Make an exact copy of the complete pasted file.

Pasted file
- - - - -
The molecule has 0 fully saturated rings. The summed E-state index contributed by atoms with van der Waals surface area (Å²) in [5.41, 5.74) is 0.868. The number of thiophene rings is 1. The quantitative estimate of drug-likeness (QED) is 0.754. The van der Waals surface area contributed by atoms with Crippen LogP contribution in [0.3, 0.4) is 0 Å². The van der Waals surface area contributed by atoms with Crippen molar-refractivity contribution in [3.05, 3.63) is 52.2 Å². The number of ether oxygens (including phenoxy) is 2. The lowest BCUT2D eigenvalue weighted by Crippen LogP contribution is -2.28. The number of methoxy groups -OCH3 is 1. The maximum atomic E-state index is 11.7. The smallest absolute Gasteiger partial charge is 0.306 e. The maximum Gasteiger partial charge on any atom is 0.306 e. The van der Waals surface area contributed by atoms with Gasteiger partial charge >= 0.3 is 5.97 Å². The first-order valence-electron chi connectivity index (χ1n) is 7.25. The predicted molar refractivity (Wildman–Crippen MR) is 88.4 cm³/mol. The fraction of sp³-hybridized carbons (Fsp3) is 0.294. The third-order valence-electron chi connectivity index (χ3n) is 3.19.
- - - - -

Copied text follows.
The molecule has 0 fully saturated rings. The summed E-state index contributed by atoms with van der Waals surface area (Å²) in [5.41, 5.74) is 0.868. The number of thiophene rings is 1. The quantitative estimate of drug-likeness (QED) is 0.754. The van der Waals surface area contributed by atoms with Crippen LogP contribution in [0.3, 0.4) is 0 Å². The van der Waals surface area contributed by atoms with Crippen molar-refractivity contribution in [3.05, 3.63) is 52.2 Å². The number of ether oxygens (including phenoxy) is 2. The lowest BCUT2D eigenvalue weighted by Crippen LogP contribution is -2.28. The number of methoxy groups -OCH3 is 1. The maximum atomic E-state index is 11.7. The smallest absolute Gasteiger partial charge is 0.306 e. The maximum Gasteiger partial charge on any atom is 0.306 e. The van der Waals surface area contributed by atoms with Gasteiger partial charge >= 0.3 is 5.97 Å². The first-order valence-electron chi connectivity index (χ1n) is 7.25. The predicted molar refractivity (Wildman–Crippen MR) is 88.4 cm³/mol. The fraction of sp³-hybridized carbons (Fsp3) is 0.294. The third-order valence-electron chi connectivity index (χ3n) is 3.19.